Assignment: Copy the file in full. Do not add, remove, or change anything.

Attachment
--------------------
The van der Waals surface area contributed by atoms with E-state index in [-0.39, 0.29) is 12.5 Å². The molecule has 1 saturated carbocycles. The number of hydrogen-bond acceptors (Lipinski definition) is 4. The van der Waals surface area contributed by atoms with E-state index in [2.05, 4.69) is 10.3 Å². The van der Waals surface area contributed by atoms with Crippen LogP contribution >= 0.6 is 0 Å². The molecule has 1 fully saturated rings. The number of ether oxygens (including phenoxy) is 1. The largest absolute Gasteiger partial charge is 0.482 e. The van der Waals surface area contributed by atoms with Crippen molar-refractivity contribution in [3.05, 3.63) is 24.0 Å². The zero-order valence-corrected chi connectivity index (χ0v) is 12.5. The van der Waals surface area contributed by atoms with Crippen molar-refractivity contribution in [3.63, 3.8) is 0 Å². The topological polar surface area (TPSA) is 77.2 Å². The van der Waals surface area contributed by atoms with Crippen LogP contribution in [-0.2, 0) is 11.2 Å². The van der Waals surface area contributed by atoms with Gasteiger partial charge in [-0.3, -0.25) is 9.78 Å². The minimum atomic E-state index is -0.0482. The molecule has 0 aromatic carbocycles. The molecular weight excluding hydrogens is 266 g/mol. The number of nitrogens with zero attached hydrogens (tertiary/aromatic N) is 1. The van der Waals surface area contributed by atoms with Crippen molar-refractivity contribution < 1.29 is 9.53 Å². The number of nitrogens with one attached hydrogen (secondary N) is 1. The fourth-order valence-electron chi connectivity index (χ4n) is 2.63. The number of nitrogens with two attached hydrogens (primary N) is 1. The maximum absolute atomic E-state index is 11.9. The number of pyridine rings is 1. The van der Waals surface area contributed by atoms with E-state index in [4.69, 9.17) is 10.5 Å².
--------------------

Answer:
The van der Waals surface area contributed by atoms with E-state index in [-0.39, 0.29) is 12.5 Å². The molecule has 1 saturated carbocycles. The number of hydrogen-bond acceptors (Lipinski definition) is 4. The van der Waals surface area contributed by atoms with E-state index in [2.05, 4.69) is 10.3 Å². The van der Waals surface area contributed by atoms with Crippen LogP contribution >= 0.6 is 0 Å². The molecule has 1 fully saturated rings. The number of ether oxygens (including phenoxy) is 1. The largest absolute Gasteiger partial charge is 0.482 e. The van der Waals surface area contributed by atoms with Crippen molar-refractivity contribution in [3.05, 3.63) is 24.0 Å². The zero-order valence-corrected chi connectivity index (χ0v) is 12.5. The van der Waals surface area contributed by atoms with Crippen molar-refractivity contribution in [3.63, 3.8) is 0 Å². The topological polar surface area (TPSA) is 77.2 Å². The van der Waals surface area contributed by atoms with Crippen LogP contribution in [-0.2, 0) is 11.2 Å². The van der Waals surface area contributed by atoms with Gasteiger partial charge in [-0.3, -0.25) is 9.78 Å². The minimum atomic E-state index is -0.0482. The molecule has 0 aromatic carbocycles. The molecular weight excluding hydrogens is 266 g/mol. The number of nitrogens with zero attached hydrogens (tertiary/aromatic N) is 1. The van der Waals surface area contributed by atoms with Crippen molar-refractivity contribution < 1.29 is 9.53 Å². The number of nitrogens with one attached hydrogen (secondary N) is 1. The fourth-order valence-electron chi connectivity index (χ4n) is 2.63. The number of nitrogens with two attached hydrogens (primary N) is 1. The maximum absolute atomic E-state index is 11.9. The number of pyridine rings is 1. The van der Waals surface area contributed by atoms with E-state index in [4.69, 9.17) is 10.5 Å².